Apr 11, 2014

[Movies] Sweet Charity (1969)

Bob Fosse is an amazing choreographer who has left an indelible mark on the world of musical theater. But he has also directed movies along with having written and even edited some. It certainly makes for a rather diverse body of work that helps make him such a memorable figure in entertainment history.

So I suppose it only made sense that Bob Fosse would direct and choreograph the movie version of Sweet Charity, given he had performed the same roles for the stage musical that this film was based on. And the movie is quite the unique movie musical experience starring a rather young Shirley MacLaine in the lead role - something that may seem almost surreal to current audiences who may remember her more for her many roles as a mother figure.

And while I have somewhat mixed feelings about Fosse's abilities as a movie director, there's no questioning the artistry that he is able to pull together given a strong melody and a host of talented dancers. And this movie certainly has more than its fair share of moments of brilliance.

Synopsis: Sweet Charity is the 1969 movie musical adaptation of the stage musical of the same name. Both had been directed and choreographed  by Bob Fosse with a screenplay by Peter Stone.

Charity Hope Valentine (Shirley MacLaine) works as a taxi dancer at a dance club. For younger folks out there, a taxi dancer is a girl you could hire as a dance partner for the night given most dances at the time had rather specific steps. She seems to have the worst luck with men despite her best efforts, and yet she still remains fairly optimistic about life. But one strange accident leads to another and she manages to cross paths with Vittorio Vitale (Ricardo Montalban), a famous actor. And Vittorio brings her along into his dazzling world of exclusive clubs and fine living.

In time Charity meets Oscar Lindquist (John McMartin) as they end up stuck in an elevator together. They soon start seeing one another on a more serious level, although Charity continues to hide the truth of her job as a taxi dancer. And as much as things going to be swell, the truth of her "career" continues to gnaw at her until she finally breaks and tells Oscar everything.

The movie has some of the most spectacular dance numbers in recent memory. The centerpiece performance was definitely the now famous "Rich Man's Frug", which is a rather elaborate series of dances consisting of "The Aloof", "The Heavyweight" and "The Big Finish". Admittedly this was my main reason for watching the movie after having watched a clip online. And while we had watched a local staging of the play, their version of the number didn't quite have the same impact as this one production.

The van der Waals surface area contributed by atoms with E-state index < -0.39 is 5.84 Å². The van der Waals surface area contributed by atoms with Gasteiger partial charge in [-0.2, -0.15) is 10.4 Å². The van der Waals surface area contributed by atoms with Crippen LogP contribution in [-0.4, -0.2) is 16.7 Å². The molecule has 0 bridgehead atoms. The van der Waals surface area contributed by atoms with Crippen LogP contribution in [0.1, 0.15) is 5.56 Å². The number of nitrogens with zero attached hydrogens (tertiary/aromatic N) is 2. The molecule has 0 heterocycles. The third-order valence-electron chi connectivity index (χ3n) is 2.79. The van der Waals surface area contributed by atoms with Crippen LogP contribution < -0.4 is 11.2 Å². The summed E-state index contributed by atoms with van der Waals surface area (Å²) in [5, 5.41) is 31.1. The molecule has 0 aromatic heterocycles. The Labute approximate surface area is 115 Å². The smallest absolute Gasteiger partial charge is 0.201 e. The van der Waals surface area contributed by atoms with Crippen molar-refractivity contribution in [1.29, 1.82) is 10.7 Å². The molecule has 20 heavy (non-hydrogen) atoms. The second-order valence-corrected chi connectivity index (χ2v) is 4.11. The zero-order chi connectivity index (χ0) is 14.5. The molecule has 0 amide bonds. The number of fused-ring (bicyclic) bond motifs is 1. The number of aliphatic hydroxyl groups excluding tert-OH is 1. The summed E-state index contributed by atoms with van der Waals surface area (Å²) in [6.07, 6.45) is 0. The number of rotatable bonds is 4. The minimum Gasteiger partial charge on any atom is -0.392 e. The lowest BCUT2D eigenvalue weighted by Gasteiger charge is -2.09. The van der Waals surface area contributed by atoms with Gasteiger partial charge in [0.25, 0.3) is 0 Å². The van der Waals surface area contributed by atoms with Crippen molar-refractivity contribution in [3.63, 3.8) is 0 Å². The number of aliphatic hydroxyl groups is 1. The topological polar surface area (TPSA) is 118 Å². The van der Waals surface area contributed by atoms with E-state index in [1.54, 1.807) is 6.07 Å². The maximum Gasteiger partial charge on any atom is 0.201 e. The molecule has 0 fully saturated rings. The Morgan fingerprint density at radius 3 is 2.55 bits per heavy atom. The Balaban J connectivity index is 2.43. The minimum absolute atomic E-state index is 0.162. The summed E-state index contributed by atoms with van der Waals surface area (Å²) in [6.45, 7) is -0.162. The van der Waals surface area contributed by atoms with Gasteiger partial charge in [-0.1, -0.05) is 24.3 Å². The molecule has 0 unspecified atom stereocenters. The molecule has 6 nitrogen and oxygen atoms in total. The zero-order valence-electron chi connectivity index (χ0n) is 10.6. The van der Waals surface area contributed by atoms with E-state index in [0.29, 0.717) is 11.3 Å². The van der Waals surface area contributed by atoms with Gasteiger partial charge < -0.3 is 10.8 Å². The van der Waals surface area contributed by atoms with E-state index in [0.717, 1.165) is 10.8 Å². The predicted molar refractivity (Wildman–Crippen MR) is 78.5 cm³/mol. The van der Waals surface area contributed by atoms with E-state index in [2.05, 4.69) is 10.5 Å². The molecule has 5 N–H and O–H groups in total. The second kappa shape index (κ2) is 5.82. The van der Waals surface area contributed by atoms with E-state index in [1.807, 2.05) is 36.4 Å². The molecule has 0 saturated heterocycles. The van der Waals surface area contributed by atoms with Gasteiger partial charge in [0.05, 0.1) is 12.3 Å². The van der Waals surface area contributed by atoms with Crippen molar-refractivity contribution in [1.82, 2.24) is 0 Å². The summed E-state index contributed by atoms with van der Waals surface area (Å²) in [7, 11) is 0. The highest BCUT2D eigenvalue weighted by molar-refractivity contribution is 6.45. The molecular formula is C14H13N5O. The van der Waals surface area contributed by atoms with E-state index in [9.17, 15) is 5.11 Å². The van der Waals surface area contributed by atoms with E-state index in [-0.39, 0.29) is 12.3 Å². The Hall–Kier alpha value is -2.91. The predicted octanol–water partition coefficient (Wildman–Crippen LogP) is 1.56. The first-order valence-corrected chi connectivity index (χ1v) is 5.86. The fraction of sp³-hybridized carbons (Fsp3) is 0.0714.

This is not to say that that is the only performance worth watching. Fosse really pulled out all the stops to make each dance routine truly movie-worthy with now iconic songs like "Big Spender". Combined with the striking costumes of Edith Head, this movie really leaves quite a mark among such musical ventures.

At the same time though, I have to admit that I have somewhat mixed feelings regarding Fosse as a director. And while he did win an Oscar for directing Cabaret, I have to admit that I didn't quite enjoy every single moment of it. And my reasons for that are perhaps better seen in this movie given how his narrative segments tend to drag out. His sensibilities seem a bit more ingrained in the theater experience, and thus the musical numbers are fantastic but the straight talking moments tend to be silent. And the sheer difference in tones and the lack of sufficient scoring leaves you wanting to skip beyond the talking and just get back to the dancing.

Given her roles in recent years, it's a little hard to resolve the fact that Charity is in fact the Shirley MacLaine. Here she's all bubbly and cheerful, which is prefect for the role of our dear sweet Charity. And she does manage to carry the role throughout the movie. And she really needs to do this - a lot of the movie rests on her shoulders after all. I can see why her acting didn't quite snag her awards, although she at least did get a nomination from the Golden Globes.

As a movie, Sweet Charity is a rater striking movie that was a little under appreciated at the time of its release. Now it's a wonderful example of Bob Fosse's skills as a choreographer preserved as a timeless film. And thus the movie gets a good 4 minimalist movements amplified through brilliant plays on contrast out of a possible 5.

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